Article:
Some look at an abandoned, centuries-old iron mine in New York's Adirondacks and see a relic.
An ambitious group of engineers sees the shafts in Mineville as a new way to provide a steady flow of electricity in a growing market for renewable energy.
They are pitching a plan to circulate some of the millions of gallons of groundwater that have flooded the mine shafts over the years to power an array of 100 hydroelectric turbines a half-mile underground.
They envision the operation as a solution for solar and wind power producers, who need ways to ensure an uninterrupted flow of energy when the sun isn't shining and winds are still.
"Today, everyone's recognizing that a critical part of our energy infrastructure is going to be storage," said Jim Besha, head of Albany Engineering Corp., as he gave officials a tour of the mine site about 100 miles north of Albany. "You can think of it as a bank. If someone has excess solar energy, they would pay a fee to store it overnight."
While logistically complex, the plan is at the same time incredibly simple: Engineers would drain roughly half of the water from the shafts and pump the remainder into an upper chamber. The water would then be released into a lower chamber, powering turbines and creating electricity. The turbines would be reversed to pump the water back up to repeat the process.
Technically, the pumped water is considered stored energy, to be released strategically when power is needed.
The Mineville Pumped Storage Project still faces federal approvals and up to three years of construction, but it could become one of the first projects of its kind in the nation.
It also would mark a 21st century re-use of a mine that famously contributed iron for the first naval battle of the Revolutionary War on nearby Lake Champlain and was mined for the last time in 1971.
For the locals, the pumped storage project would breathe new life into a depressed former mining town, doubling the local tax base, generating hundreds of construction jobs and a dozen permanent ones, and providing extras like a new highway garage and water lines, said Tom Scozzafava, supervisor of the surrounding town of Moriah.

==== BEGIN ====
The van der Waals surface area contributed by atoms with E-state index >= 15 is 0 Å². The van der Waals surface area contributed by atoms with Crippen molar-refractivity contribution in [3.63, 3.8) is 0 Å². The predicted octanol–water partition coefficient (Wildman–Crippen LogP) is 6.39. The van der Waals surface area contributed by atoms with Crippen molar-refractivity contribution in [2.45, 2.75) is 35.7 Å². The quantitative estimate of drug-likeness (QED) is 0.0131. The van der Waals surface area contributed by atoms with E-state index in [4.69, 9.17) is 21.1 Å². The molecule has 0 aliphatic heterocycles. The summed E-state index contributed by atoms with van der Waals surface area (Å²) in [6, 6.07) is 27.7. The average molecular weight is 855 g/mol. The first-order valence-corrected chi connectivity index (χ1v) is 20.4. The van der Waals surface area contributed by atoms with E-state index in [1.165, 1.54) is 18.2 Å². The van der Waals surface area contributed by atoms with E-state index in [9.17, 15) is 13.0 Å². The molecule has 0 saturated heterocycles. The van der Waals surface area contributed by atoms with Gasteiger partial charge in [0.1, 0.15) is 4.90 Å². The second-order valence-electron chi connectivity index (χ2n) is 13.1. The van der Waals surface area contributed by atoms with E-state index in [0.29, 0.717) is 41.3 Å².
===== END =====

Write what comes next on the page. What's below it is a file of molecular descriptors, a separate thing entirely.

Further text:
"It's a once-in-a-lifetime opportunity for a community that has never fully recovered from the closing of the mine," Scozzafava said. "And environmentally, it's very clean. It's all underground and utilizes the same water source continuously. You can't find a cleaner way to produce and store power than pumped storage."
Besha first envisioned his plans in 1990 after Scozzafava came to him looking for a way to make the defunct mine profitable again. The project languished until 2005 as interest in renewable energy projects grew.
"Now it looks like it could be online just when it's needed," Besha said, noting Democratic Gov. Andrew Cuomo's call for 50 percent of the state's electricity to come from renewable sources like wind and solar by 2030.
The project is basically an underground version of big outdoor projects that rely on the same principle. The New York Power Authority's Blenheim-Gilboa Pumped Storage Project in the Catskills and the proposed Eagle Mountain project in southern California, for example, use outdoor, hilltop lakes as the upper reservoirs.
The large-scale pumped storage projects, which have been used for decades to meet peak demand for electricity produced by fossil fuel and nuclear plants, represent 97 percent of the nation's energy storage today.
Now the Department of Energy is calling for a big increase in pumped storage capacity by 2050 to meet the needs of renewable energy sources that are growing so fast the Energy Information Administration predicts they'll overtake nuclear energy by 2021 and coal by 2030.
"Pumped storage enables greater integration of variable renewables, like wind and solar, into the grid by utilizing excess generation, and being ready to produce power during low wind and solar generation periods," said LeRoy Coleman, of the National Hydropower Association.
Underground projects using mines, caverns and excavated spaces have become attractive because of reduced environmental effects. In addition to Mineville, projects have been proposed for an abandoned mine and quarry in Elmhurst, Illinois, and underground caverns in Wiscasset, Maine.
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